Ha, haha! Ha! Awesome joke … it’s funny because it’s true! It hurts so much
I’ve been an emacs user for a while now. Still don’t know all the keyboard shortcuts, text selection still confuses me to no end and I still think the Ctrl+W command to cut is rather unfortunate because I keep clsoing windows in other environments.
But I love Emacs to bits!
The main reason I started using this operating system is that I don’t have to think about code indentation. Almost any language I dare use, Emacs knows how to indent code according to community standards. You might need to install something called a major mode for the language, but hey – package management system!
If you haven’t tried coding without thinking about indentation before, you really should. It’s marvelous, lets you focus on the important stuff.
That said … I always used vim via ssh. Always. Perhaps a remnant from my times before Emacs, when I thought Vim was the default thing you use when working without a GUI. Yes, I’m not a neckbeard, I like my GUI and non-tiling window managers to write code.
Over the past few weeks I’ve been working on a project that frowns upon the idea of working locally – something about data security when dealing with banking-like systems. Whatever.
The only access to my code was the humble ssh. Now fucking what?
Running emacs via ssh -X was painfully slow. Using Vim for more than config editing? Surely, you’re joking [mr. Feynman]!?
After a week of miserably living my life via ssh -X I finally broke down and googled for a solution. Took me long enough … My surprisingly short search (took me all of 10 minutes) discovered something called tramp-mode – a remote-editing mode for emacs.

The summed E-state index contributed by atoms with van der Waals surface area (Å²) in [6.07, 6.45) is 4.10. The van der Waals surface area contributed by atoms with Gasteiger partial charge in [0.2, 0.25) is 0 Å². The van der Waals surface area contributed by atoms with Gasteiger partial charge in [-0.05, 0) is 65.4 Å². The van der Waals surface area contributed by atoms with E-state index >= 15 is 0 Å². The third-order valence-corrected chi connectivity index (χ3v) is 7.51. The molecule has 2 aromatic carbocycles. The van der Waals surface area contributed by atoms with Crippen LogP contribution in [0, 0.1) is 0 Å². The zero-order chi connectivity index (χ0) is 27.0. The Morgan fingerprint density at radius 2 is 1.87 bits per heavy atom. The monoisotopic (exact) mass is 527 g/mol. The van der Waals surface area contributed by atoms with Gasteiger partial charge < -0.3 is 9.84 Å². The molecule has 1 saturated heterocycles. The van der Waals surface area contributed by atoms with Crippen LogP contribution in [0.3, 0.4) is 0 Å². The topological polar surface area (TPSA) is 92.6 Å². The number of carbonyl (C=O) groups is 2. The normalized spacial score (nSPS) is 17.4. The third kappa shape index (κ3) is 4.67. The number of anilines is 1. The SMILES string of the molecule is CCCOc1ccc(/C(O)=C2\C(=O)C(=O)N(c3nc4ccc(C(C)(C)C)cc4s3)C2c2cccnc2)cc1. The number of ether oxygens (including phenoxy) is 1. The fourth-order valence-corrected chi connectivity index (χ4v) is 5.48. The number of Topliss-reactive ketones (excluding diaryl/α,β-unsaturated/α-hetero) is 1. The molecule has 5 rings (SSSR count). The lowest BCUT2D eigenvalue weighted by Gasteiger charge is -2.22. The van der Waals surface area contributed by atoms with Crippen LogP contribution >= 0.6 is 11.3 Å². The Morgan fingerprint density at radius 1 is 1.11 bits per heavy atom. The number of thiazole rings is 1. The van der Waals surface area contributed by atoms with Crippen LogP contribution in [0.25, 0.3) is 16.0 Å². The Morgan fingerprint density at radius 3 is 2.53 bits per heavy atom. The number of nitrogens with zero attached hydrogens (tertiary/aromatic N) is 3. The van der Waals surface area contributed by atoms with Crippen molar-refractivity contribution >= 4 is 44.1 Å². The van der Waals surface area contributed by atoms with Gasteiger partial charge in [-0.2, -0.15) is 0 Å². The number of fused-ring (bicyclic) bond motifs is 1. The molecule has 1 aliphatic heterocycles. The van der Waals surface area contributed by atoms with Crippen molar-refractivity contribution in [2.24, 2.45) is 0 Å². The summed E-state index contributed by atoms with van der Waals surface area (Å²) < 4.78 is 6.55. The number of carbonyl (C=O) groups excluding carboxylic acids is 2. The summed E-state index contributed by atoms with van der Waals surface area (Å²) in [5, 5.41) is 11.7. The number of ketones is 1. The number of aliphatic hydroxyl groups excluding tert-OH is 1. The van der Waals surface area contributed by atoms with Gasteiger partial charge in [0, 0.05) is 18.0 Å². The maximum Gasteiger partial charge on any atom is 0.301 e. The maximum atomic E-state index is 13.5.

Since emacs22 it comes bundled with the basic install, so there’s no need to add anything.
It. Is. Amazing.
C-x C-f // and away we go. Enter username@ (lovingly autocompleted by the file finder thingy), add the hostname (also autocompleted). Asks for the password and voila, I’m browsing a remote computer via ssh.
From what I understand, tramp-mode doesn’t actually keep you connected via ssh for live editing on the remote machine. That would be slow, a TCP round-about for every keystroke … no good. Instead it uses scp to copy files locally, let you edit them and when you save the file is copied back into its original location.
For added awesomeness, C-x C-f undestands you’re editing remotely so it always starts finding files relative to the remote location.
Magic. All the flexibility of editing locally, all the whatever-you-need-this-for of secure remote connections.
But I will still edit configs with Vim. It’s only natural.